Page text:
It’s been a long wait but trust me, it will be worth every agonizing minute. Season 2 of The Walking Dead is more terrifying than the first. The stakes are raised, speed and time are more valuable than ever. They’ve lost too many lives already. If season one could be represented by a tight guitar string, then season two has been tightened and stretched to the max. It is on the verge of snapping with a single pluck.
The episode begins with Rick Grimes (Andrew Lincoln) making a final distress call to Morgan (Lennie James) before the survivors set out to Fort Benning, that the CDC was a failure, and that they’re moving on from Atlanta. What little good they salvaged from the city was overshadowed by Amy’s death, and the grim news that there is no known cure for whatever it is that’s turning people into zombies.
The caravan has been whittled down to Dale’s (Jeffrey DeMunn) Winnebago, another car, and Daryl (Norman Reedus-read our season 2 interview here) has found a hog he can ride. It’s a bit troublesome that they would choose to travel this way since Dale’s old beater, while spacious breaks down all the time and a motorcycle while easily maneuverable is not exactly the shining example of stealthy travel. But then again, do we really want the survivors to avoid zombies? Heaven’s no. In fact, I would say that after the long wait, viewers want to see even more zombies.
“What Lies Ahead” does not disappoint in that department.
Andrea (Laurie Holden) is still not well. She and Dale have an explosive disagreement over what happened at the CDC. Shane (Jon Bernthal) and Lori (Sarah Wayne Callies) have their own CDC memory hidden away in their closets. Dissent and mistrust are in full bloom. Whatever happened in the season finale didn’t go away when the CDC blew up and the feelings and emotions feed on the spent survivors and fester long into this season.
There are other issues like the question of leadership, the handling of firearms, and the mental breakdown of the apocalypse. Not from being bitten by zombies necessarily, more so about surviving the horror 24/7.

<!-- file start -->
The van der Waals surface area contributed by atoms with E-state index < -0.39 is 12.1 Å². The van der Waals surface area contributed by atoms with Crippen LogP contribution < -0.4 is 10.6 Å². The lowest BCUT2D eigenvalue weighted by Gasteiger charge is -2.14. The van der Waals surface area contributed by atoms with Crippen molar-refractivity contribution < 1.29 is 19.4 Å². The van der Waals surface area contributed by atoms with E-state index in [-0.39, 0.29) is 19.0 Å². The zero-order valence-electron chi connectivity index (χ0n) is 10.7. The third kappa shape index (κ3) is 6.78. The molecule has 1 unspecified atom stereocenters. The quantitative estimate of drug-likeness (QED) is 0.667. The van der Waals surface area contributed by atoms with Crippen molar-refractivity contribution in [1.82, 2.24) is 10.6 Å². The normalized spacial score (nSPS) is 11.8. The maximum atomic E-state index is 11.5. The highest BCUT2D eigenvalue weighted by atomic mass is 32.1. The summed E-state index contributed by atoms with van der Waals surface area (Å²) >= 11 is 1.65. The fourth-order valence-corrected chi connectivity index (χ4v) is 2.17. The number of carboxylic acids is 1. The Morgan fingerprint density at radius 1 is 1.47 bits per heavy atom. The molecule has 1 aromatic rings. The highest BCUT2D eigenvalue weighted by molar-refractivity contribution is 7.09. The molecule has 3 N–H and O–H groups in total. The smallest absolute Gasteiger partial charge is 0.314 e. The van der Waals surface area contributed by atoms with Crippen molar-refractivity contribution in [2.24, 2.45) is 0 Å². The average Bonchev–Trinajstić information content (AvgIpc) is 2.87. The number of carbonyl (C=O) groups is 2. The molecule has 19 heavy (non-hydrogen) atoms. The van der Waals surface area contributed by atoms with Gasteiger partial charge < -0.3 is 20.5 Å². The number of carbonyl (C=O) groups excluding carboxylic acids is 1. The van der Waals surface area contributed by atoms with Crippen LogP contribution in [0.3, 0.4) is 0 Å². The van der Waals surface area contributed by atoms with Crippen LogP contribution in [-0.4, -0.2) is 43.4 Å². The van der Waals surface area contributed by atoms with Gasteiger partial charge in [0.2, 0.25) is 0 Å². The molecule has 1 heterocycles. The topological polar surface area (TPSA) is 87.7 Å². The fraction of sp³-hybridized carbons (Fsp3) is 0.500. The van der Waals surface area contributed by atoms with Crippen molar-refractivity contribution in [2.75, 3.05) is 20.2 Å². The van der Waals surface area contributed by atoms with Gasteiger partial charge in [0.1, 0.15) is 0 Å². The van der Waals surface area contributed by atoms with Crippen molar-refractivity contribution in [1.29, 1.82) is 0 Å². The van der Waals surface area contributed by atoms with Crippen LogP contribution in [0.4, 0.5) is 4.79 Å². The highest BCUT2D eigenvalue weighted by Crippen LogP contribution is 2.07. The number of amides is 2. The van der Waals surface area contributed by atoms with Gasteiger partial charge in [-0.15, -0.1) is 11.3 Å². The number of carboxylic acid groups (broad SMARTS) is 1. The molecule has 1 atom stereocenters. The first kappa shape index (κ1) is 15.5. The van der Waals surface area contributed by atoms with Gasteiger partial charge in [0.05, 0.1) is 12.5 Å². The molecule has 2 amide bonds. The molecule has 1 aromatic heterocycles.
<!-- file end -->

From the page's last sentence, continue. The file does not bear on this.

Don’t sell yourself short and overlook each cast member’s physical performance, the subtle glances, and tips of the head. In an environment where noise must be kept to a minimum, the stealthy, non-verbal communication speaks as loudly as a terrified scream. This is fantastic television because it utilizes everything that most TV shows are afraid to attempt.
I won’t spoil any important singular moment, but I will say the survivors’ first encounter with zombies is the most suspenseful and skin-crawling moments on television that I’ve seen. This group has overcome insurmountable situations before–those pale in comparison to what’s seen in the premiere, and make sure you have some enamel on your teeth before tuning in–it’s unlikely you’ll have any left when it’s done.
The Walking Dead creator Robert Kirkman and Ardeth Bey wrote this episode and if there were any doubts about the direction or tone of Season 2 need not worry. This is a superb effort. Co-directors Ernest Dickerson and Gwenyth Horder Payton capture each face of panic, every wrinkle of despair, and moment of anguish perfectly and Bear McCreary’s score, or the extreme absence of it, acts an accelerant to the fright.
Very few television shows can manage to create this experience in one scene. The Walking Dead excels in this atmosphere from beginning to end. Every. Single. Week. It’s about damn time we get to experience it again.
Catch the Season 2 premiere of The Walking Dead on AMC tonight (Sunday) at 9PM ET/PT.
10 / 10